Over the past couple of years, many designers have voiced their commitment to ethical and ecological sourcing, resorting to frugal designs through local materials, traditional techniques, and equitable architecture. Having this approach in mind, many found inspiration in their cultural heritage, reimagining ancient designs in contemporary contexts.
When thinking of recycled design trends, we can't overlook one of the most well-known and popular materials that was shared by nations all around the globe over the span of 100 years; on balconies, outdoor patios, gardens, and indoor living spaces: rattan. It is estimated that almost seven hundred million people worldwide use rattan, with many countries presenting it as an integral part of their cultures. In this article, we look at how architects and designers integrated rattan in their designs and found numerous ways to make the best out of Southeast Asia's popular local material.
It is believed that rattan canes are one of the world's most valuable non-timber forest products. The plant belongs to the palm trees family (Calamoideae), and varies between 1 to 2 inches in diameter and grows up to 200 to 500 feet. After making sure the stem is mature enough, it is cautiously cut and detached from its crown. After being detached, the stem is peeled and cut into canes of various lengths. In terms of collection and processing, it is easier to harvest and transport than timber, and grows faster than trees.
Regardless of its popularity, there have been many concerns with the material’s recent exploitation; its high demand has led to risking the plant’s sustainability. Cutting the plant’s stems prematurely prevents them from sprouting again, which forces producers to use synthetic materials instead. In addition, deforestation in the materials countries of origin has led to a shortage of rattan supply.
Rattan is a lightweight, flexible, durable, and aesthetic material that makes it easy to manipulate. It is often confused with wicker, a material also extensively used in furniture, however they are completely different. Wicker is a type of weave that is said to have originated in ancient Egypt, whereas rattan is a naturally-growing vine-like plant with origins in South East Asia, Australia, and Africa. Most of the world’s Rattan supply is produced by the Philippines, Malaysia, and Sri Lanka, and is distributed to countries all over the world.
In the early 20th century, the United States began importing Victorian-style rattan furniture pieces from the Philippines, and using them in terraces and gardens. This merge introduced a new design style known as “Tropical Deco”, which then became a popular trend across the world. In recent years, interior and furniture designers have used rattan in chairs, tables, cabinets, lighting, and partitions, combining traditional local materials with contemporary designs. The material has similar features to bamboo, especially when it comes to interior fit-outs and furniture, making it a very 'timeless' and versatile product with several design options that offer ventilation, natural lighting, and privacy.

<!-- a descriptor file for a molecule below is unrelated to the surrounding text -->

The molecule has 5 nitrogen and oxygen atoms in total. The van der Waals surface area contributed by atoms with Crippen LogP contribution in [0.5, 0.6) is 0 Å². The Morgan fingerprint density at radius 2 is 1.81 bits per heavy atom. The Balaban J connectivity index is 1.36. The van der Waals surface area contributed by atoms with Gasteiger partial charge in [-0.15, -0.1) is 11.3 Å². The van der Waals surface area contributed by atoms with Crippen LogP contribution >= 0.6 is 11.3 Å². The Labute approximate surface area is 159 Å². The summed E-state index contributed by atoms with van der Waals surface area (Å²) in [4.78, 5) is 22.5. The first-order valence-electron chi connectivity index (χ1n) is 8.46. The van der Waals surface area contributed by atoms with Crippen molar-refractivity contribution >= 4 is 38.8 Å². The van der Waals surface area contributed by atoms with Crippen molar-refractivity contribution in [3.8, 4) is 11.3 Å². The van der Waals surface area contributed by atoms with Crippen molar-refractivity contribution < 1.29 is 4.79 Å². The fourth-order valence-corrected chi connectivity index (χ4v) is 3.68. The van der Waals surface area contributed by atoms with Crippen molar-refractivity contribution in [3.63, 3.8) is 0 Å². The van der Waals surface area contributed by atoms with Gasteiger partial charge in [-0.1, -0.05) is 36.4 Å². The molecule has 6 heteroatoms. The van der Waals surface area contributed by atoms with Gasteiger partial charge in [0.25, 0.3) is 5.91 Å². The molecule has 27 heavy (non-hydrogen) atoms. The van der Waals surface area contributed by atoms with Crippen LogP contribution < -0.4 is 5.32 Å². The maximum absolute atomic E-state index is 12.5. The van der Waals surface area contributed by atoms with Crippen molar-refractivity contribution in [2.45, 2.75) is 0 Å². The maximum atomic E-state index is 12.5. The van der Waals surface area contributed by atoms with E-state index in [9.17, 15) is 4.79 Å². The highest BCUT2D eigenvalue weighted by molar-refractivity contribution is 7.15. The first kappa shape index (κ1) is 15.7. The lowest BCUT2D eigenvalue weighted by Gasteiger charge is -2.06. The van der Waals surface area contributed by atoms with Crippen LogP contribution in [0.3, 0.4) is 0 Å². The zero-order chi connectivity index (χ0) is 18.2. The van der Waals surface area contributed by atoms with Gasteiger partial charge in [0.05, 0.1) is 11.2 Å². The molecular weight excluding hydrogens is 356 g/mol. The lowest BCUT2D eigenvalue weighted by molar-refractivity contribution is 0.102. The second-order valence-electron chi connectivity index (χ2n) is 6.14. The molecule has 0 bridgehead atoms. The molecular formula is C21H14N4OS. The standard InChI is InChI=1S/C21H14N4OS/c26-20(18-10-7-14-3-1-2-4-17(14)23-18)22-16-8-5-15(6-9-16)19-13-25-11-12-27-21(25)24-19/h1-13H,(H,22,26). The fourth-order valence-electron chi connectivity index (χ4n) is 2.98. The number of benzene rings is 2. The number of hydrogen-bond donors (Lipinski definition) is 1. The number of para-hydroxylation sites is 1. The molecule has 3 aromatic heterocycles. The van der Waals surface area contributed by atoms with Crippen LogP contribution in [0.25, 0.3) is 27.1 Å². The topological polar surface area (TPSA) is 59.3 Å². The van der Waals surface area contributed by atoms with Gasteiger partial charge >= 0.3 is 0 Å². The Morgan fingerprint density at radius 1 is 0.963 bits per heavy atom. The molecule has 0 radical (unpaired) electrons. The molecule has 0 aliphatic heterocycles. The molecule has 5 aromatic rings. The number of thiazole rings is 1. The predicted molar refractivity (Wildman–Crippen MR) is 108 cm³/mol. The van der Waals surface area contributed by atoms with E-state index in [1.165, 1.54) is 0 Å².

Partitions & Screens
- Production and Processing of Rattan by Emilienne Lionelle Ngo Samnick
- Rattan: Current research issues and prospects for conservation and sustainable development
Find more projects utilizing rattan in their interior and furniture design in this My ArchDaily folder created by the author.
This article is part of the ArchDaily Topic: Local Materials. Every month we explore a topic in-depth through articles, interviews, news, and projects. Learn more about our monthly topics. As always, at ArchDaily we welcome the contributions of our readers; if you want to submit an article or project, contact us.
This article is part of an ArchDaily series that explores features of interior architecture, from our own database of projects. Every month, we will highlight how architects and designers are utilizing new elements, new characteristics and new signatures in interior spaces around the world. As always, at ArchDaily, we highly appreciate the input of our readers. If you think we should mention specific ideas, please submit your suggestions.